Iranian architecture or Persian architecture (Persian: معمارى ایرانی, Memāri e Irāni) is the architecture of Iran and parts of the rest of West Asia, the Caucasus and Central Asia. Its history dates back to at least 5,000 BC with characteristic examples distributed over a vast area from Turkey and Iraq to Uzbekistan and Tajikistan, and from the Caucasus to Zanzibar. Persian buildings vary from peasant huts to tea houses, and garden pavilions to "some of the most majestic structures the world has ever seen". In addition to historic gates, palaces, and mosques, the rapid growth of cities such as the capital Tehran has brought about a wave of demolition and new construction.
Iranian architecture displays great variety, both structural and aesthetic, from a variety of traditions and experience. Without sudden innovations, and despite the repeated trauma of invasions and cultural shocks, it has achieved "an individuality distinct from that of other Muslim countries". Its paramount virtues are: "a marked feeling for form and scale; structural inventiveness, especially in vault and dome construction; a genius for decoration with a freedom and success not rivaled in any other architecture".
Traditionally, the guiding formative motif of Iranian architecture has been its cosmic symbolism "by which man is brought into communication and participation with the powers of heaven". This theme has not only given unity and continuity to the architecture of Persia, but has been a primary source of its emotional character as well.
According to American historian and archaeologist Arthur Pope, the supreme Iranian art, in the proper meaning of the word, has always been its architecture. The supremacy of architecture applies to both pre- and post-Islamic periods.
Traditional Persian architecture has maintained a continuity that, although temporarily distracted by internal political conflicts or foreign invasion, nonetheless has achieved an unmistakable style. In this architecture, "there are no trivial buildings; even garden pavilions have nobility and dignity, and the humblest caravanserais generally have charm. In expressiveness and communicativity, most Persian buildings are lucid, even eloquent. The combination of intensity and simplicity of form provides immediacy, while ornament and, often, subtle proportions reward sustained observation."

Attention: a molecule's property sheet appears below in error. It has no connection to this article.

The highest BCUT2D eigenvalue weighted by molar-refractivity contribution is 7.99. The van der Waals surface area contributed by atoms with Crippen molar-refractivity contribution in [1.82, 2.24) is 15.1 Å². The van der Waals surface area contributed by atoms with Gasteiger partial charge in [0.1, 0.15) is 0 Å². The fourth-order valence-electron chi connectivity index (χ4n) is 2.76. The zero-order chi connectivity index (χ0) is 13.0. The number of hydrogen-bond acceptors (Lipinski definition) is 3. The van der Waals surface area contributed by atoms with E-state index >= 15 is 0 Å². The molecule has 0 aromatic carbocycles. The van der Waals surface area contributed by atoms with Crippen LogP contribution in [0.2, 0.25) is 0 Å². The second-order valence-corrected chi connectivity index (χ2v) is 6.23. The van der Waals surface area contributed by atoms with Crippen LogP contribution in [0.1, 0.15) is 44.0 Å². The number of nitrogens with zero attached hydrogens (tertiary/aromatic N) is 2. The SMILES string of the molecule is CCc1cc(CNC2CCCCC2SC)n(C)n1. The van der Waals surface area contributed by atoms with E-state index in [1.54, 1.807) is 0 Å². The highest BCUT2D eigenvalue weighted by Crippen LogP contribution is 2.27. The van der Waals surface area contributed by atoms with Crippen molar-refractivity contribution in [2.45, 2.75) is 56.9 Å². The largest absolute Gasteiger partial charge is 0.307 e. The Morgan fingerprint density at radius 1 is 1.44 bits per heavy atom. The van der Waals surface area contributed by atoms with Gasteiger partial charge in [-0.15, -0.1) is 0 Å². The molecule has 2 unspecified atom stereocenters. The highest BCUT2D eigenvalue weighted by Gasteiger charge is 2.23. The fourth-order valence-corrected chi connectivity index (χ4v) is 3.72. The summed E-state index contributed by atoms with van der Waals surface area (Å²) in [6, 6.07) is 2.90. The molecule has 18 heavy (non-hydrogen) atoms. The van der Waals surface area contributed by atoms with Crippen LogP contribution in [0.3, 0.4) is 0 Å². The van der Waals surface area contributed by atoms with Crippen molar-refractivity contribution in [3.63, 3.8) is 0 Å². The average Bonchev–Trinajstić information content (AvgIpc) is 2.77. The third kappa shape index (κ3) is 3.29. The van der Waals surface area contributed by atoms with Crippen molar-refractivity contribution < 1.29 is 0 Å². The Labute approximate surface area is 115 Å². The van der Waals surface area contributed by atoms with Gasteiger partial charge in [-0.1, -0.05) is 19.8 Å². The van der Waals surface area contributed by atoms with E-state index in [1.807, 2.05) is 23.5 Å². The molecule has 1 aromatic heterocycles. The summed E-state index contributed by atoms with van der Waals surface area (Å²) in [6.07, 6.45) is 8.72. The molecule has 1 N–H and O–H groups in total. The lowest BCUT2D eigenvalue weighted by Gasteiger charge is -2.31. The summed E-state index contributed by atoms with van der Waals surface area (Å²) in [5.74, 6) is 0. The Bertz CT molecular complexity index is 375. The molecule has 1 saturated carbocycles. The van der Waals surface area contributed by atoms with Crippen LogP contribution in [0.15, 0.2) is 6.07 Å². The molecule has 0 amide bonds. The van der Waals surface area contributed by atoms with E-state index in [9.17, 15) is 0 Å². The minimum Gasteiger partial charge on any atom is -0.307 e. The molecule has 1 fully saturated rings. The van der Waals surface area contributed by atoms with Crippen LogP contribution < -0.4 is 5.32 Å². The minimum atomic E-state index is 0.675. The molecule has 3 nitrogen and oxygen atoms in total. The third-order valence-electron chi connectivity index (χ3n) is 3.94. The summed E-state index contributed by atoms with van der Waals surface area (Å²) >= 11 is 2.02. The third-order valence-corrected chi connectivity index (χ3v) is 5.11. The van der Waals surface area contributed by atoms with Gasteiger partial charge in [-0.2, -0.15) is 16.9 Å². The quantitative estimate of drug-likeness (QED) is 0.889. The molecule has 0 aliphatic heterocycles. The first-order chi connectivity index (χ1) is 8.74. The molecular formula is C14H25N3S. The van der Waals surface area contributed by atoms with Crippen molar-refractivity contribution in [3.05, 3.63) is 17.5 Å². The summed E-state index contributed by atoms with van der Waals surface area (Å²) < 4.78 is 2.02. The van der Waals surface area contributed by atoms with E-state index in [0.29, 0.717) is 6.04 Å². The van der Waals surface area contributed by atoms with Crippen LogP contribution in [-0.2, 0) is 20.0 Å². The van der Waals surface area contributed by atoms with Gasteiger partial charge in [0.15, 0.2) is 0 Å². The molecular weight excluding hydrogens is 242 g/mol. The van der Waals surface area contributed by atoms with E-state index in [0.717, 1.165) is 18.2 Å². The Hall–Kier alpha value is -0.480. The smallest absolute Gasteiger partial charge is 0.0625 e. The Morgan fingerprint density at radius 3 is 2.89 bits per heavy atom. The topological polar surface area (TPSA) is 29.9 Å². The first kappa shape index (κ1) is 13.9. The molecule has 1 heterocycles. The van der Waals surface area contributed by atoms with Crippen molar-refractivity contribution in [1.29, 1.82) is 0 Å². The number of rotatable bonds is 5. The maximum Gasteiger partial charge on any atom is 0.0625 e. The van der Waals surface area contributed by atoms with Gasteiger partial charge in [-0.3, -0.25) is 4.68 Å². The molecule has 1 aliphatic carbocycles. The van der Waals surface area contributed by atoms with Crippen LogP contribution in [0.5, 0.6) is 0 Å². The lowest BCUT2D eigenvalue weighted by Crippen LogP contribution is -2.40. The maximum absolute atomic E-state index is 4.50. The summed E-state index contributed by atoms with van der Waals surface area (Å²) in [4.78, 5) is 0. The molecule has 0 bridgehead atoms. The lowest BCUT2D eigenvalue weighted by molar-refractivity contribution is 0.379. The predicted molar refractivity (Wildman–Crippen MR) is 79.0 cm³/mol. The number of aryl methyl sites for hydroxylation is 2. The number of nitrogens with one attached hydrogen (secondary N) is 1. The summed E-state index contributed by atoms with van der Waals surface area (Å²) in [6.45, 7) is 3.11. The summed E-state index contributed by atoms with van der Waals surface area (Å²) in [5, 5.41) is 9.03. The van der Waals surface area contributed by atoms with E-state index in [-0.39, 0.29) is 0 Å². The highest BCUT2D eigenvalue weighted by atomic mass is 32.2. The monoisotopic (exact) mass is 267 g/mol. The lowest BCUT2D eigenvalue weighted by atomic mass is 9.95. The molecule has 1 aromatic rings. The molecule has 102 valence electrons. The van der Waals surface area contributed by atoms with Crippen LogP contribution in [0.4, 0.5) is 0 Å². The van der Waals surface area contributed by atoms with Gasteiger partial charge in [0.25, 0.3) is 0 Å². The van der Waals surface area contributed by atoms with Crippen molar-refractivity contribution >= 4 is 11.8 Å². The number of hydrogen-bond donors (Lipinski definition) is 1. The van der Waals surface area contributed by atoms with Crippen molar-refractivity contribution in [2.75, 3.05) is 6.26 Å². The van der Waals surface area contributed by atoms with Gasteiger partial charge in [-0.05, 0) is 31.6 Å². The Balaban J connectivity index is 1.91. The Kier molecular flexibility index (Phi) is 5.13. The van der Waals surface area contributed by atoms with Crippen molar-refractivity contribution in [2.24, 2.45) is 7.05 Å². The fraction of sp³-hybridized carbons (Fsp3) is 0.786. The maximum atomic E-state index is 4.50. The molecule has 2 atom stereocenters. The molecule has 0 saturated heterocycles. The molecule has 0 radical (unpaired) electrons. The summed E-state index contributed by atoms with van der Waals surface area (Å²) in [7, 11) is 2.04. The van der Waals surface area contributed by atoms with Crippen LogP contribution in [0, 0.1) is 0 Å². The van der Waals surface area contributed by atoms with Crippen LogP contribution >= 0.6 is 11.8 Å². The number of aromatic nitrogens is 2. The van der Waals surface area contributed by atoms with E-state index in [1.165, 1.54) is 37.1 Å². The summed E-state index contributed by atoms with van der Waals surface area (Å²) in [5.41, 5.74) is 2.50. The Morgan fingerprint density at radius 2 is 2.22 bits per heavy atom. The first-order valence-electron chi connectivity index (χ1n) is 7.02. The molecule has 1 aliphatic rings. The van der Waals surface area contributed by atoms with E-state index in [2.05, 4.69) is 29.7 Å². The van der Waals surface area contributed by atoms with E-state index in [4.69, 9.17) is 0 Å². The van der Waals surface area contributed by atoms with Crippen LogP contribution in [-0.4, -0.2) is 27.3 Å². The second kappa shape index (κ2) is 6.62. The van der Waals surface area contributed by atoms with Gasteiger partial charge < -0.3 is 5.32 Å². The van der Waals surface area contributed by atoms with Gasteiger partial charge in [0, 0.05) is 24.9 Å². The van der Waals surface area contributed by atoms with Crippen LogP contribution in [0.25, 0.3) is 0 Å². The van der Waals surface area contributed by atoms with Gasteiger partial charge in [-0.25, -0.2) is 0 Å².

Iranian architecture makes use of abundant symbolic geometry, using pure forms such as circles and squares, and plans are based on often symmetrical layouts featuring rectangular courtyards and halls.
Certain design elements of Persian architecture have persisted throughout the history of Iran. The most striking are a marked feeling for scale and a discerning use of simple and massive forms. The consistency of decorative preferences, the high-arched portal set within a recess, columns with bracket capitals, and recurrent types of plan and elevation can also be mentioned. Through the ages these elements have recurred in completely different types of buildings, constructed for various programs and under the patronage of a long succession of rulers.
The columned porch, or talar, seen in the rock-cut tombs near Persepolis, reappear in Sassanid temples, and in late Islamic times it was used as the portico of a palace or mosque, and adapted even to the architecture of roadside tea-houses. Similarly, the dome on four arches, so characteristic of Sassanid times, is a still to be found in many cemeteries and Imamzadehs across Iran today. The notion of earthly towers reaching up toward the sky to mingle with the divine towers of heaven lasted into the 19th century, while the interior court and pool, the angled entrance and extensive decoration are ancient, but still common, features of Iranian architecture.